override func awakeFromNib() {
    super.awakeFromNib()
    // Initialization code
        
    // Add action to perform when the button is tapped
    self.subscribeButton.addTarget(self, action: #selector(subscribeButtonTapped(_:)), for: .touchUpInside)
  }

  override func setSelected(_ selected: Bool, animated: Bool) {
    super.setSelected(selected, animated: animated)

    // Configure the view for the selected state
  }
    
  @IBAction func subscribeButtonTapped(_ sender: UIButton){
    // ask the delegate (in most case, its the view controller) to 
    // call the function 'subscribeButtonTappedFor' on itself.
    if let youtuber = youtuber,
       let delegate = delegate {
        self.delegate?.youtuberTableViewCell(self, subscribeButtonTappedFor: youtuber)
    }
  }
    
}

// Only class object can conform to this protocol (struct/enum can't)
protocol YoutuberTableViewCellDelegate: AnyObject {
  func youtuberTableViewCell(_ youtuberTableViewCell: YoutuberTableViewCell, subscribeButtonTappedFor youtuber: String)
}

The delegate is any object which conform to the YoutuberTableViewCellDelegate protocol, which means the object has to implement the subscribeButtonTappedFor function to be able to be the delegate.

In the Tableview data source, we will assign the index and delegate property in cellForRowAt function :

extension ViewController : UITableViewDataSource {
  func tableView(_ tableView: UITableView, cellForRowAt indexPath: IndexPath) -> UITableViewCell {
    let cell = tableView.dequeueReusableCell(withIdentifier: cellReuseIdentifier, for: indexPath) as! YoutuberTableViewCell
    cell.youtuberLabel.text = youtubers[indexPath.row]
    
    // assign the youtuber model to the cell
    cell.youtuber = youtubers[indexPath.row]
    
    // the 'self' here means the view controller, set view controller as the delegate
    cell.delegate = self
        
    return cell
}
    
  func tableView(_ tableView: UITableView, numberOfRowsInSection section: Int) -> Int {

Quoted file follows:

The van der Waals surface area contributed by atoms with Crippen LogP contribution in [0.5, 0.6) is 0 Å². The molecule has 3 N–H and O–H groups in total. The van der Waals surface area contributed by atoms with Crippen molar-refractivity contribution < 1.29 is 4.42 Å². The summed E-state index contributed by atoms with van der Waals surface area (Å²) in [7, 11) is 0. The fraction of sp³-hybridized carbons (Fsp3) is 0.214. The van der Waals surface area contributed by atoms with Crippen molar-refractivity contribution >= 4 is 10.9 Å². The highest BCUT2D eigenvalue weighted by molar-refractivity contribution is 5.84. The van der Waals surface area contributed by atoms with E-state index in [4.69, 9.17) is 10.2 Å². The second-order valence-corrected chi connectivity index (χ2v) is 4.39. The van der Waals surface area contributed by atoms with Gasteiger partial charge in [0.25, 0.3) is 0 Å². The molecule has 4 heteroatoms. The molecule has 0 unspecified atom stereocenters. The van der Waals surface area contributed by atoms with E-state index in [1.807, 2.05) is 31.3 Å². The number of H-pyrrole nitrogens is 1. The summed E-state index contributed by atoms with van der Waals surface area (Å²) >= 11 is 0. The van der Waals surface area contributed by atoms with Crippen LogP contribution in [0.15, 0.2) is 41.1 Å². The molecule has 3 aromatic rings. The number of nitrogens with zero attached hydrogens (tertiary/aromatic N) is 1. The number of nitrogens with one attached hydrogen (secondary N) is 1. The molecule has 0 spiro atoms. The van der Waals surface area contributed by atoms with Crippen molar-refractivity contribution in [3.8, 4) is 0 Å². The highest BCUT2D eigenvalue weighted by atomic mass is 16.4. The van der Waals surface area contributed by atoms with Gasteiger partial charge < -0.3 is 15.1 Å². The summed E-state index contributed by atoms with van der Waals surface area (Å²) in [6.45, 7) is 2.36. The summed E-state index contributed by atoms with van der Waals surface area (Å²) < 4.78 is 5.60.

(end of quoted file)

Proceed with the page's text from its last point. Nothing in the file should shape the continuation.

return youtubers.count
  }
}

As the view controller needs to conform to the YoutuberTableViewCellDelegate, we will add the following code :

extension ViewController : YoutuberTableViewCellDelegate {
  func youtuberTableViewCell(_ youtuberTableViewCell: YoutuberTableViewCell, subscribeButtonTappedFor youtuber: String) { {
    // directly use the youtuber saved in the cell
    // show alert
    let alert = UIAlertController(title: "Subscribed!", message: "Subscribed to \(youtuber)", preferredStyle: .alert)
    let okAction = UIAlertAction(title: "OK", style: .default, handler: nil)
    alert.addAction(okAction)
    
    self.present(alert, animated: true, completion: nil)
  }
}

The code above will be executed when user tap on the subscribe button on each cell, and the index will be passed via this function.

We directly pass the model (ie. Youtuber (string), you can use your own custom model class on your own code) to the tableview cell, so that we won't need to worry about updating the indexPath if there is any row insertion/deletion to the table.

The Closure way

You can read how closure works and optionals if you are not farmiliar with them yet. To use a closure, we will add a closure property (subscribeButtonAction) to the cell class.

//YoutuberTableViewCell.swift

class YoutuberTableViewCell: UITableViewCell {

  @IBOutlet weak var youtuberLabel: UILabel!
    
  @IBOutlet weak var subscribeButton: UIButton!
    
  /*
  No need to keep track the index since we are using closure to store the function that will be executed when user tap on it.